Pages

Monday, February 2, 2009

Rep. Obey: Let the Sun Shine on Spending

As an Arizona native who now resides in Wisconsin, I have to admit to something of an affinity for Frank Lloyd Wright. This is based mostly on his geography, but the architecture was pretty good too. It's not just Wright though, I am drawn to other AZ/WI connections as well. Here is one that caught my eye from TheHill.com (via Real Clear Politics) describing a war of words between Representatives Jeff Flake of Arizona and David Obey of Wisconsin. Here is the crux of the matter:
Flake, an ardent earmark foe, believes a one-line statement in the stimulus bill will help Appropriations Chairman David Obey (D-Wis.) avoid self-imposed earmark transparency requirements intended to give members at least two days to scrutinize and challenge pet projects in all appropriations measures.

The language, included in the rule providing for debate on amendments to the economic stimulus bill, allows Obey to “insert in the Congressional Record not later than Feb. 4, 2009, such material as he may deem explanatory of appropriations measures for the fiscal year 2009.”

Inserting such material in the Congressional Record seems innocuous enough, right? But in a letter sent to Obey, Flake put a much finer point on it. The article continues:
“While providing the explanatory information in the record may meet some loose standard of transparency, its timing will also certainly provide an end run around any effective accountability,” he wrote in his letter to Obey. “It appears there will be little else for members to do except cast a single vote and wait for the media reports on what the bill actually contains, similar to those we’ve seen on the airdropped defense earmarks.”
Regardless of what one may think of Flake and his positions on many other issues, his reputation as a crusader against wasteful spending is well known and by any common sense standard, is laudable.

I am not ready to accuse Mr. Obey of making the "end run around effective accountability" that Flake does. However, when questioned about the matter, Obey had to resort to claiming that public financing of election campaigns would eliminate the danger of undue influence on earmarks. This seems like a strange response. How about eliminating most, if not all, earmarks? How about allowing debate and votes on individual earmarks? I suppose it is too much to ask our legislators to simply resist the temptation of exchanging earmarks for campaign contributions.

While I don't think that Mr. Obey intended to convey that the absence of public financing for campaigns means it is OK to insert sweetheart deals into spending bills, I can certainly see how this added language and his response to Flake's concerns might lead one to believe that this is the case.

Transparency in appropriations is more critical than ever given the fact that we have decided to allow government spending to make up our primary response to current economic conditions. To that end, Mr. Obey ought to make clear the reason for his action and pledge to allow the sun to shine completely on the earmark process. Sunshine may be in short supply during Wisconsin winters, but perhaps Mr. Flake can remind him of just how intense an Arizona summer sun can be.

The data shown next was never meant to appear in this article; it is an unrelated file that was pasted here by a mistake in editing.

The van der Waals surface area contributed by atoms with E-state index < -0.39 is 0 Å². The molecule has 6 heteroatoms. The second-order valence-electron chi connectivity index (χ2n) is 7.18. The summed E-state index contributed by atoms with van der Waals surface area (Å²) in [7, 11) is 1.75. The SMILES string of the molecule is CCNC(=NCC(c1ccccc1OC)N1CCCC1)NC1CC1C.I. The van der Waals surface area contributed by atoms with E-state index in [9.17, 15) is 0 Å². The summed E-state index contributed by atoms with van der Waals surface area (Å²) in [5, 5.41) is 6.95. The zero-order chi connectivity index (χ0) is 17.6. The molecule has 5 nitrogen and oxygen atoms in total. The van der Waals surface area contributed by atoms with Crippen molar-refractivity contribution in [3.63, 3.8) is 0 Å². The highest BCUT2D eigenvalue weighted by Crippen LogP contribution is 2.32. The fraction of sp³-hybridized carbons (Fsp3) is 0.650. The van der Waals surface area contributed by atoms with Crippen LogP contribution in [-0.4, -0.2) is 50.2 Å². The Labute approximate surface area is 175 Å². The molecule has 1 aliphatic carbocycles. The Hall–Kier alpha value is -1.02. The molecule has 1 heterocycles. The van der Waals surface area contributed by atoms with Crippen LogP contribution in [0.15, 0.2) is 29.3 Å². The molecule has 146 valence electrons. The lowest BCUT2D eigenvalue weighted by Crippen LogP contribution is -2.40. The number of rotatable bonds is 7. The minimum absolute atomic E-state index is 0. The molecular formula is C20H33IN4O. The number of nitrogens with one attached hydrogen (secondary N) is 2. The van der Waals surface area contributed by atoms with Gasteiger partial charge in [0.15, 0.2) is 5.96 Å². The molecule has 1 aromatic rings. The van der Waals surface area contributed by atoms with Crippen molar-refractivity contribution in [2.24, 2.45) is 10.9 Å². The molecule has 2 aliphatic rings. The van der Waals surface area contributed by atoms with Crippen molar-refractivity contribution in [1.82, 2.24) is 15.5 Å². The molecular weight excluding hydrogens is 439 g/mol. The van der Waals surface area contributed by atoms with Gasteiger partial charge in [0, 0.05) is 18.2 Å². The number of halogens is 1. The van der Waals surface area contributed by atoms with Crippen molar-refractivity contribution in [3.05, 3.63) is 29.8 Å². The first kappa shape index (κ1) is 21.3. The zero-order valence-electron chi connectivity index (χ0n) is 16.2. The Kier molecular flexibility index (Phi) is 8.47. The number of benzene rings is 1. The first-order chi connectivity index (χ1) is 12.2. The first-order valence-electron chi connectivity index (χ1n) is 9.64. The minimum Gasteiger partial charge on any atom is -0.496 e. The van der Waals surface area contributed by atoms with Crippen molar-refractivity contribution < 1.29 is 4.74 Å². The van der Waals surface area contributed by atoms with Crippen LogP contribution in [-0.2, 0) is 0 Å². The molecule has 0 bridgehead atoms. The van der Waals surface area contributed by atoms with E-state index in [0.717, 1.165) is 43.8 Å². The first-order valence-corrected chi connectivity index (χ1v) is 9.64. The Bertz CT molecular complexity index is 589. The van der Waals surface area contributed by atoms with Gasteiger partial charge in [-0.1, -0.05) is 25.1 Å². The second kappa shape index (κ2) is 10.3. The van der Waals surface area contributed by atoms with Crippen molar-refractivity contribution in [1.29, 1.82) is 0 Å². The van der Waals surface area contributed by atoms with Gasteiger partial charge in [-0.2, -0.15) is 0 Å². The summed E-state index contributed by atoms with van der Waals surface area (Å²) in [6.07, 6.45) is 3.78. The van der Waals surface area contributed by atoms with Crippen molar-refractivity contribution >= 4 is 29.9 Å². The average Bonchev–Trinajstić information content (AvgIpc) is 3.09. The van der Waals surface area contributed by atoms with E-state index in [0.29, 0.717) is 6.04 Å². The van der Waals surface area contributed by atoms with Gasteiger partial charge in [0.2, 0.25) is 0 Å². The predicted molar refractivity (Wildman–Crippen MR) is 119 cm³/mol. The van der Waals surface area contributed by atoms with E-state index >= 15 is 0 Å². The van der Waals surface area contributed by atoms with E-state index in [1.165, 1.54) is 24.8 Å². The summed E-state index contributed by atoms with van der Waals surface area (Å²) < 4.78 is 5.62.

2 comments:

Steve said...

This comment is not exactly appropro
to this current blog, but I would like to bring to your attention a column in the Feb. 3 edition of the Arizona Republic (and New York Times)by David Brooks, the conservative one on Brooks and Sheilds of the Jim Leher News Hour on PBS, and who is someone who seems to me to get right at the gist of things. He recently attended the Davos, Switzerland World Economic Forum. If you are unable to read it, basically he says that those present were looking for someone who had an answer to the economic crisis, but that there was no one there who had an answer. Just to quote one paragraph, "We are going to have to learn to live with a lot more uncertainty for a lot longer than our generation has ever experienced. We keep pouring money into the dark banking hole of this crisis, desperately hoping we will hear it hit bottom and start to pile up. But so far, as hard as we listen, we can't hear a thing. And we keep pouring". The fact that the economists at the World Forum are in the dark as much as anyone else seems to me to reinforce the idea that we are in something entirely new in the monatary world.

Steve said...

This comment is not exactly appropro
to this current blog, but I would like to bring to your attention a column in the Feb. 3 edition of the Arizona Republic (and New York Times)by David Brooks, the conservative one on Brooks and Sheilds of the Jim Leher News Hour on PBS, and who is someone who seems to me to get right at the gist of things. He recently attended the Davos, Switzerland World Economic Forum. If you are unable to read it, basically he says that those present were looking for someone who had an answer to the economic crisis, but that there was no one there who had an answer. Just to quote one paragraph, "We are going to have to learn to live with a lot more uncertainty for a lot longer than our generation has ever experienced. We keep pouring money into the dark banking hole of this crisis, desperately hoping we will hear it hit bottom and start to pile up. But so far, as hard as we listen, we can't hear a thing. And we keep pouring". The fact that the economists at the World Forum are in the dark as much as anyone else seems to me to reinforce the idea that we are in something entirely new in the monatary world.